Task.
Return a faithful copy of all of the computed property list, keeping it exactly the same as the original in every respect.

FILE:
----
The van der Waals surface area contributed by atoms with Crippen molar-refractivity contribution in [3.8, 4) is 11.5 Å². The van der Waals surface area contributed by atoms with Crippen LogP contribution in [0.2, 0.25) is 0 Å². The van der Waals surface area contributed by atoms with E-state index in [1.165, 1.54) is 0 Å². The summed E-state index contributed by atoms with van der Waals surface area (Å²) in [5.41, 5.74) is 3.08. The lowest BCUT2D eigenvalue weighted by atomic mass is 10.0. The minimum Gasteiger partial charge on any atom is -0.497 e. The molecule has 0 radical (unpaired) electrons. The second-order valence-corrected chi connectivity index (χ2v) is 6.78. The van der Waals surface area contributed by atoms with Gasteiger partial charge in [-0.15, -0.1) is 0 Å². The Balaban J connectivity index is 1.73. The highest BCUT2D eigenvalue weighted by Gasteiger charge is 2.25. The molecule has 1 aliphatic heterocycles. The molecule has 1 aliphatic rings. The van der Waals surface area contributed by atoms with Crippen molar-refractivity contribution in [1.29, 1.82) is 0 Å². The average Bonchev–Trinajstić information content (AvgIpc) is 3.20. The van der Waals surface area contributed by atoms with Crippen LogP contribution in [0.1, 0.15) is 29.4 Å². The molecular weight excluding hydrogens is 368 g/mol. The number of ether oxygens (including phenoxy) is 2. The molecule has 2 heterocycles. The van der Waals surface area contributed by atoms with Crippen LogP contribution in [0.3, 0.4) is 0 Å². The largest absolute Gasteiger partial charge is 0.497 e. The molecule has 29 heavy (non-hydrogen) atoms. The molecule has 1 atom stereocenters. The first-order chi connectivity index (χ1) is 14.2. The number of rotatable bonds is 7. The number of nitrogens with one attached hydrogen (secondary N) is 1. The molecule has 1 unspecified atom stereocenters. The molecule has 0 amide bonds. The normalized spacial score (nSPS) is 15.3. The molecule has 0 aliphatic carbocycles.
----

The van der Waals surface area contributed by atoms with Crippen molar-refractivity contribution in [3.8, 4) is 11.5 Å². The van der Waals surface area contributed by atoms with Crippen LogP contribution in [0.2, 0.25) is 0 Å². The van der Waals surface area contributed by atoms with E-state index in [1.165, 1.54) is 0 Å². The summed E-state index contributed by atoms with van der Waals surface area (Å²) in [5.41, 5.74) is 3.08. The lowest BCUT2D eigenvalue weighted by atomic mass is 10.0. The minimum Gasteiger partial charge on any atom is -0.497 e. The molecule has 0 radical (unpaired) electrons. The second-order valence-corrected chi connectivity index (χ2v) is 6.78. The van der Waals surface area contributed by atoms with Gasteiger partial charge in [-0.15, -0.1) is 0 Å². The Balaban J connectivity index is 1.73. The highest BCUT2D eigenvalue weighted by Gasteiger charge is 2.25. The molecule has 1 aliphatic heterocycles. The molecule has 1 aliphatic rings. The van der Waals surface area contributed by atoms with Crippen molar-refractivity contribution in [1.29, 1.82) is 0 Å². The average Bonchev–Trinajstić information content (AvgIpc) is 3.20. The van der Waals surface area contributed by atoms with Crippen LogP contribution in [0.1, 0.15) is 29.4 Å². The molecular weight excluding hydrogens is 368 g/mol. The number of ether oxygens (including phenoxy) is 2. The molecule has 2 heterocycles. The van der Waals surface area contributed by atoms with Crippen LogP contribution in [0.3, 0.4) is 0 Å². The largest absolute Gasteiger partial charge is 0.497 e. The molecule has 29 heavy (non-hydrogen) atoms. The molecule has 1 atom stereocenters. The first-order chi connectivity index (χ1) is 14.2. The number of rotatable bonds is 7. The number of nitrogens with one attached hydrogen (secondary N) is 1. The molecule has 1 unspecified atom stereocenters. The molecule has 0 amide bonds. The normalized spacial score (nSPS) is 15.3. The molecule has 0 aliphatic carbocycles.